The recent discovery of an essential hormone in the proper development the lymph system in mice may have far reaching implications for either the prevention of or treatment of lymphedema in humans according to new studies released this previous week.
As research continues, I will update our information.
The Endocrine Society
Joy Patricia Hinson, Supriya Kapas and David Michael Smith Department of Molecular and Cellular Biology (J.P.H.) and Clinical Sciences Research Centre (S.K.), St. Bartholomew’s and the Royal London School of Medicine and Dentistry, Queen Mary and Westfield College, University of London, London E1 4NS; and Department of Metabolic Medicine (D.M.S.), Division of Investigative Sciences, Imperial College School of Medicine, Hammersmith Hospital, London W12 0NN United Kingdom
Since the discovery of adrenomedullin in 1993 several hundred papers have been published regarding the regulation of its secretion and the multiplicity of its actions. It has been shown to be an almost ubiquitous peptide, with the number of tissues and cell types synthesizing adrenomedullin far exceeding those that do not. In Section II of this paper we give a comprehensive review both of tissues and cell lines secreting adrenomedullin and of the mechanisms regulating gene expression. The data on circulating adrenomedullin, obtained with the various assays available, are also reviewed, and the disease states in which plasma adrenomedullin is elevated are listed. In Section III the pharmacology and biochemistry of adrenomedullin binding sites, both specific sites and calcitonin gene-related peptide (CGRP) receptors, are discussed. In particular, the putative adrenomedullin receptor clones and signal transduction pathways are described. In Section IV the various actions of adrenomedullin are discussed: its actions on cellular growth, the cardiovascular system, the central nervous system, and the endocrine system are all considered. Finally, in Section V, we consider some unresolved issues and propose future areas for research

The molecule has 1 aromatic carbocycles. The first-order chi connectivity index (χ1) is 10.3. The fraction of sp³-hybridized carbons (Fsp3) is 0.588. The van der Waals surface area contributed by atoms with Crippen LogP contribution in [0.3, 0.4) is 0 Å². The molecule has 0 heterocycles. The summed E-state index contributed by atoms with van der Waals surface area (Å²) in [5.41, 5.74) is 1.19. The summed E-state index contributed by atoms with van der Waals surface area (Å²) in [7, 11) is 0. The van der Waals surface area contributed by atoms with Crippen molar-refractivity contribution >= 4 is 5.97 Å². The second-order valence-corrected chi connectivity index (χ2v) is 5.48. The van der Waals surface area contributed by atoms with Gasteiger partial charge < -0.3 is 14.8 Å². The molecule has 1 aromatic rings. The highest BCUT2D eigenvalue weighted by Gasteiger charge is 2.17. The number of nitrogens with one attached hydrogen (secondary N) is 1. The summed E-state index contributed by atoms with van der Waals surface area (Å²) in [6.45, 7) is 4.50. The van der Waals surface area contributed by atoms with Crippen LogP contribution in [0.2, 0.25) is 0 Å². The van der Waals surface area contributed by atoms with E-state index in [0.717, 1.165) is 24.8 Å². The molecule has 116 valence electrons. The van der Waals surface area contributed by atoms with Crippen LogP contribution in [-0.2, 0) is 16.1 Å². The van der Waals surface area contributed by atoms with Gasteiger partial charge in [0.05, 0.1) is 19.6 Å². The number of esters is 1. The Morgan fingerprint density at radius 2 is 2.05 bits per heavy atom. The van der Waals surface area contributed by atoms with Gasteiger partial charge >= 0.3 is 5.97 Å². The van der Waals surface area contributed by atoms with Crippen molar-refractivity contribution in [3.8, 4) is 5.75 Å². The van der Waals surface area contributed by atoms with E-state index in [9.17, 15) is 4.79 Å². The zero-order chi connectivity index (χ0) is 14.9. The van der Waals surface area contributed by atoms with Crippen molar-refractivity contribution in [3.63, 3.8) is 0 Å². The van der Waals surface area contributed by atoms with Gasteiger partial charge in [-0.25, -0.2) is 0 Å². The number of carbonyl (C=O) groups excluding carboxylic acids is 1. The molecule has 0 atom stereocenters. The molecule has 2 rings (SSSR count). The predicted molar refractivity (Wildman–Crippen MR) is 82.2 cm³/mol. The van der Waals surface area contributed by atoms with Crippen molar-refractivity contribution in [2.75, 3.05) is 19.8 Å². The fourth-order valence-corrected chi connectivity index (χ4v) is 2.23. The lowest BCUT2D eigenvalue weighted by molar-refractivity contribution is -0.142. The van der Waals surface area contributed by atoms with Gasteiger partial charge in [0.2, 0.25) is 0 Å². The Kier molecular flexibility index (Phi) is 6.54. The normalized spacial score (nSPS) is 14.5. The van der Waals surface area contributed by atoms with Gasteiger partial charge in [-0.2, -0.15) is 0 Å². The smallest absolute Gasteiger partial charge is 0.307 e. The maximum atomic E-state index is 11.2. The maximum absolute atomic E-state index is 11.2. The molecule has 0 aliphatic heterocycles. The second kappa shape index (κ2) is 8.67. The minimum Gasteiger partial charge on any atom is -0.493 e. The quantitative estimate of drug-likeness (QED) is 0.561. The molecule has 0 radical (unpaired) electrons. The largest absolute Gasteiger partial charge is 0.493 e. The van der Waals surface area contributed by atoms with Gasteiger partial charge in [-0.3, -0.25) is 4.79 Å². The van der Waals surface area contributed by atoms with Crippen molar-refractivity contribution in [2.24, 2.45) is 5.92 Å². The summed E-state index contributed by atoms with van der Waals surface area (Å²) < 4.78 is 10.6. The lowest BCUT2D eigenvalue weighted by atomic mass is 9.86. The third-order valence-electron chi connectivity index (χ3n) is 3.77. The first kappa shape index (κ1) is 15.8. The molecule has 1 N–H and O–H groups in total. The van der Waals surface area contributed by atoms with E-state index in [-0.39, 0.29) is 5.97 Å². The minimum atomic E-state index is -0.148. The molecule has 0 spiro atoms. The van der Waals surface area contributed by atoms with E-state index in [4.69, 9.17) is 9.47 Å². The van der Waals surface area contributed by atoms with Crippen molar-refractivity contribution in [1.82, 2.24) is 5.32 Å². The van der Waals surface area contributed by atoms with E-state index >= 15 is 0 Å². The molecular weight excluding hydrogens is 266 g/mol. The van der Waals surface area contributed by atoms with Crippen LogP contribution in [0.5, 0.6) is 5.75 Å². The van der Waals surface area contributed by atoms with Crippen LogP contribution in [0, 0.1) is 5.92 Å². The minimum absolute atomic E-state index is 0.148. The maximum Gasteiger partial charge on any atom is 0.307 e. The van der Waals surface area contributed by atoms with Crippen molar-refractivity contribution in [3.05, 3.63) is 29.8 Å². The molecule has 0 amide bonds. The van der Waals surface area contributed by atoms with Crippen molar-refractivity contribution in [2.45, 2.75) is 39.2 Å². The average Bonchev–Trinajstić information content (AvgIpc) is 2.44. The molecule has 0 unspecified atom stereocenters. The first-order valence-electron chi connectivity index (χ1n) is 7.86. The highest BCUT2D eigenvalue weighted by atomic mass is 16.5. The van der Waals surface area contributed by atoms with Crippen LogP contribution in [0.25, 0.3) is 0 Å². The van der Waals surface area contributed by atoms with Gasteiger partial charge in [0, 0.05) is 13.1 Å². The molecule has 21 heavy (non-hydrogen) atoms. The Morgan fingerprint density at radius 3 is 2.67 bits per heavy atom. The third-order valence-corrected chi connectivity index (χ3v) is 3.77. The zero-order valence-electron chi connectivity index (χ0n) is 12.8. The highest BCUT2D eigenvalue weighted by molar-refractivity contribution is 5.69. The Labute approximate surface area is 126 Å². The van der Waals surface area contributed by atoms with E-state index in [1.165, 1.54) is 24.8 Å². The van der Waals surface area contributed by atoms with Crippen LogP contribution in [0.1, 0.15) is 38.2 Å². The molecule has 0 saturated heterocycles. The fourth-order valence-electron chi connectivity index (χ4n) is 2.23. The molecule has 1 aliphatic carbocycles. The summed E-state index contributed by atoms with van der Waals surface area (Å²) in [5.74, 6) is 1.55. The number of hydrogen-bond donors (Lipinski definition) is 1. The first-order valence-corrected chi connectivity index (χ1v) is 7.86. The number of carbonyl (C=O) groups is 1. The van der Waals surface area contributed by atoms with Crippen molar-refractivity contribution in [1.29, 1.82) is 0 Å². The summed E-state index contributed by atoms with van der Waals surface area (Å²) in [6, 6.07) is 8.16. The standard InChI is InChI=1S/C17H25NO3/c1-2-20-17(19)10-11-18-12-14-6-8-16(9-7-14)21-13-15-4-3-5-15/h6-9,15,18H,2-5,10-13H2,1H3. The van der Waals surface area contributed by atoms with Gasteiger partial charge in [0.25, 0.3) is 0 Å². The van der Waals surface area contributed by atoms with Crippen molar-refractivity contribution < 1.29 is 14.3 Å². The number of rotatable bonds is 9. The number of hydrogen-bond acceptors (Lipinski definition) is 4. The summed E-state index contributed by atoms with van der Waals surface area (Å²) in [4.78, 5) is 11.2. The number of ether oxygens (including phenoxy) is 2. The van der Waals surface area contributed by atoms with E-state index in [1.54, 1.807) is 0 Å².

AM was initially identified as a vasodilator, some have cited this as the most potent endogenous vasodilatory peptide found in the body (Cockcroft et al., 1997). Differences in opinion regarding the ability of AM to relax vascular tone arises from the differences in the model system used (Hamid and Baxter, 2005). Other effects of AM include increasing the tolerance of cells to oxidative stress and hypoxic injury and angiogenesis. AM is seen as a positive influence in diseases such as hypertension, myocardial infarction, chronic obstructive pulmonary disease and other cardiovascular diseases, whereas it can be seen as a negative factor in potentiating the potential of cancerous cells to extend their blood supply and cause cell proliferation.
Dec 21, 2007
ScienceDaily (Dec. 21, 2007) – The two vascular systems in mammals develop sequentially during embryonic life. The blood vascular system, which is essential for the delivery of oxygen and nutrients to the tissues, develops first. This is followed by the lymphatic vascular system that returns extracellular fluid and proteins back to the blood vascular system from the spaces between the tissues.